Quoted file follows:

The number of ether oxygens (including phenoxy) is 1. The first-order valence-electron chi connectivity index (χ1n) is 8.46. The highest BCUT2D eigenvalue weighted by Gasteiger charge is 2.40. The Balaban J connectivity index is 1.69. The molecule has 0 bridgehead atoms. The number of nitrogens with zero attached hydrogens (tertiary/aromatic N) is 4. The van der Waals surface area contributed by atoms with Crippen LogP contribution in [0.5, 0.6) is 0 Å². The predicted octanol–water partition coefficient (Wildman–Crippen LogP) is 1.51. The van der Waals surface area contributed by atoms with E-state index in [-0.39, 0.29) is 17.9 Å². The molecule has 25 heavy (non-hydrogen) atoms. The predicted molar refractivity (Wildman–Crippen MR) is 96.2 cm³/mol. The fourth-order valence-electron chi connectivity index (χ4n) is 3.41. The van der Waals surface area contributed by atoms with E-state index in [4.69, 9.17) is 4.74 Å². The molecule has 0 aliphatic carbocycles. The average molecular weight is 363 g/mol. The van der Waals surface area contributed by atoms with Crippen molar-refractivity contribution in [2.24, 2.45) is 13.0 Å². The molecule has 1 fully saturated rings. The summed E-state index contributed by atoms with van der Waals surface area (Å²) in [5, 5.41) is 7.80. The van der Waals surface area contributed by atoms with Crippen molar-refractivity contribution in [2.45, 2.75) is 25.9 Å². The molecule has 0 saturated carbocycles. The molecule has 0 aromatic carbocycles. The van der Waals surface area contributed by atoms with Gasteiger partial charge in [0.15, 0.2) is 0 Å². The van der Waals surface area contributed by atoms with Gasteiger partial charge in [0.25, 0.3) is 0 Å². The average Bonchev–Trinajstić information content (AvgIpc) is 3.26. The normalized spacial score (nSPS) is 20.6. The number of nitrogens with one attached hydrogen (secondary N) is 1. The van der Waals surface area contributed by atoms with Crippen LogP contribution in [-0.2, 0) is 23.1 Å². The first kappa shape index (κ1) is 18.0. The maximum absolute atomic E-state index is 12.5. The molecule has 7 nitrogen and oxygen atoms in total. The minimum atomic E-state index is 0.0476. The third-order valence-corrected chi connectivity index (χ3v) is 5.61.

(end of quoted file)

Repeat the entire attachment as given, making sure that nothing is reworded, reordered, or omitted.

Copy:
The number of ether oxygens (including phenoxy) is 1. The first-order valence-electron chi connectivity index (χ1n) is 8.46. The highest BCUT2D eigenvalue weighted by Gasteiger charge is 2.40. The Balaban J connectivity index is 1.69. The molecule has 0 bridgehead atoms. The number of nitrogens with zero attached hydrogens (tertiary/aromatic N) is 4. The van der Waals surface area contributed by atoms with Crippen LogP contribution in [0.5, 0.6) is 0 Å². The predicted octanol–water partition coefficient (Wildman–Crippen LogP) is 1.51. The van der Waals surface area contributed by atoms with E-state index in [-0.39, 0.29) is 17.9 Å². The molecule has 25 heavy (non-hydrogen) atoms. The predicted molar refractivity (Wildman–Crippen MR) is 96.2 cm³/mol. The fourth-order valence-electron chi connectivity index (χ4n) is 3.41. The van der Waals surface area contributed by atoms with E-state index in [4.69, 9.17) is 4.74 Å². The molecule has 0 aliphatic carbocycles. The average molecular weight is 363 g/mol. The van der Waals surface area contributed by atoms with Crippen molar-refractivity contribution in [2.24, 2.45) is 13.0 Å². The molecule has 1 fully saturated rings. The summed E-state index contributed by atoms with van der Waals surface area (Å²) in [5, 5.41) is 7.80. The van der Waals surface area contributed by atoms with Crippen molar-refractivity contribution in [2.45, 2.75) is 25.9 Å². The molecule has 0 saturated carbocycles. The molecule has 0 aromatic carbocycles. The van der Waals surface area contributed by atoms with Gasteiger partial charge in [0.15, 0.2) is 0 Å². The van der Waals surface area contributed by atoms with Gasteiger partial charge in [0.25, 0.3) is 0 Å². The average Bonchev–Trinajstić information content (AvgIpc) is 3.26. The normalized spacial score (nSPS) is 20.6. The number of nitrogens with one attached hydrogen (secondary N) is 1. The van der Waals surface area contributed by atoms with Crippen LogP contribution in [-0.2, 0) is 23.1 Å². The first kappa shape index (κ1) is 18.0. The maximum absolute atomic E-state index is 12.5. The molecule has 7 nitrogen and oxygen atoms in total. The minimum atomic E-state index is 0.0476. The third-order valence-corrected chi connectivity index (χ3v) is 5.61.